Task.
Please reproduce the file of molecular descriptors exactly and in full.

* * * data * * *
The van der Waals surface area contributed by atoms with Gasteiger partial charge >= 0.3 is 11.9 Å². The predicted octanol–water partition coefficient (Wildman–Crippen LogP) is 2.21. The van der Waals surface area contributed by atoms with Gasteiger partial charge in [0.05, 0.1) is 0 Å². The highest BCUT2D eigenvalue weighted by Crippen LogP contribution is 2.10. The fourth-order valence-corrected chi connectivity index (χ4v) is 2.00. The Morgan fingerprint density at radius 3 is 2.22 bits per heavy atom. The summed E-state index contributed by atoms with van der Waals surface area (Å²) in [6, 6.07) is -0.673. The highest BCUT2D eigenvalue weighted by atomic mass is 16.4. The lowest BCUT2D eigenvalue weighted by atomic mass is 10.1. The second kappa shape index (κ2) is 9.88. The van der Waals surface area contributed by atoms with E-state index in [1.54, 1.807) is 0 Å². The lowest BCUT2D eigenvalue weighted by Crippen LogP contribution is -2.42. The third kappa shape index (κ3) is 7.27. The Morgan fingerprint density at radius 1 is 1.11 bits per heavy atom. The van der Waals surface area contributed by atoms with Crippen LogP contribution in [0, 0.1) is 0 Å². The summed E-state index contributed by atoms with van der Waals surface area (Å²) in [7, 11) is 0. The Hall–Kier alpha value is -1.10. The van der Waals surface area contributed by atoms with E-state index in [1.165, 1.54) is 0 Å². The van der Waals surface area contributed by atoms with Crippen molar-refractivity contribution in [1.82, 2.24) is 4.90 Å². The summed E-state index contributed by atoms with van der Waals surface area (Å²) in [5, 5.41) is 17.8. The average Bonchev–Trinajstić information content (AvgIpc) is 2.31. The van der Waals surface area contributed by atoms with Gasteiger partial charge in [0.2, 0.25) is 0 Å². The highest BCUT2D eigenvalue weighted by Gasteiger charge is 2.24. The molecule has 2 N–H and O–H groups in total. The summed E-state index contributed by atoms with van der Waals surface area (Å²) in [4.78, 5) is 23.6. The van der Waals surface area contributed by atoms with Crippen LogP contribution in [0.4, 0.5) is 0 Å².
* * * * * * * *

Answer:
The van der Waals surface area contributed by atoms with Gasteiger partial charge >= 0.3 is 11.9 Å². The predicted octanol–water partition coefficient (Wildman–Crippen LogP) is 2.21. The van der Waals surface area contributed by atoms with Gasteiger partial charge in [0.05, 0.1) is 0 Å². The highest BCUT2D eigenvalue weighted by Crippen LogP contribution is 2.10. The fourth-order valence-corrected chi connectivity index (χ4v) is 2.00. The Morgan fingerprint density at radius 3 is 2.22 bits per heavy atom. The summed E-state index contributed by atoms with van der Waals surface area (Å²) in [6, 6.07) is -0.673. The highest BCUT2D eigenvalue weighted by atomic mass is 16.4. The lowest BCUT2D eigenvalue weighted by atomic mass is 10.1. The second kappa shape index (κ2) is 9.88. The van der Waals surface area contributed by atoms with E-state index in [1.54, 1.807) is 0 Å². The lowest BCUT2D eigenvalue weighted by Crippen LogP contribution is -2.42. The third kappa shape index (κ3) is 7.27. The Morgan fingerprint density at radius 1 is 1.11 bits per heavy atom. The van der Waals surface area contributed by atoms with Crippen LogP contribution in [0, 0.1) is 0 Å². The summed E-state index contributed by atoms with van der Waals surface area (Å²) in [7, 11) is 0. The Hall–Kier alpha value is -1.10. The van der Waals surface area contributed by atoms with E-state index in [1.165, 1.54) is 0 Å². The van der Waals surface area contributed by atoms with Crippen molar-refractivity contribution in [1.82, 2.24) is 4.90 Å². The summed E-state index contributed by atoms with van der Waals surface area (Å²) in [5, 5.41) is 17.8. The average Bonchev–Trinajstić information content (AvgIpc) is 2.31. The van der Waals surface area contributed by atoms with Gasteiger partial charge in [0.2, 0.25) is 0 Å². The highest BCUT2D eigenvalue weighted by Gasteiger charge is 2.24. The molecule has 2 N–H and O–H groups in total. The summed E-state index contributed by atoms with van der Waals surface area (Å²) in [4.78, 5) is 23.6. The van der Waals surface area contributed by atoms with Crippen LogP contribution in [0.4, 0.5) is 0 Å².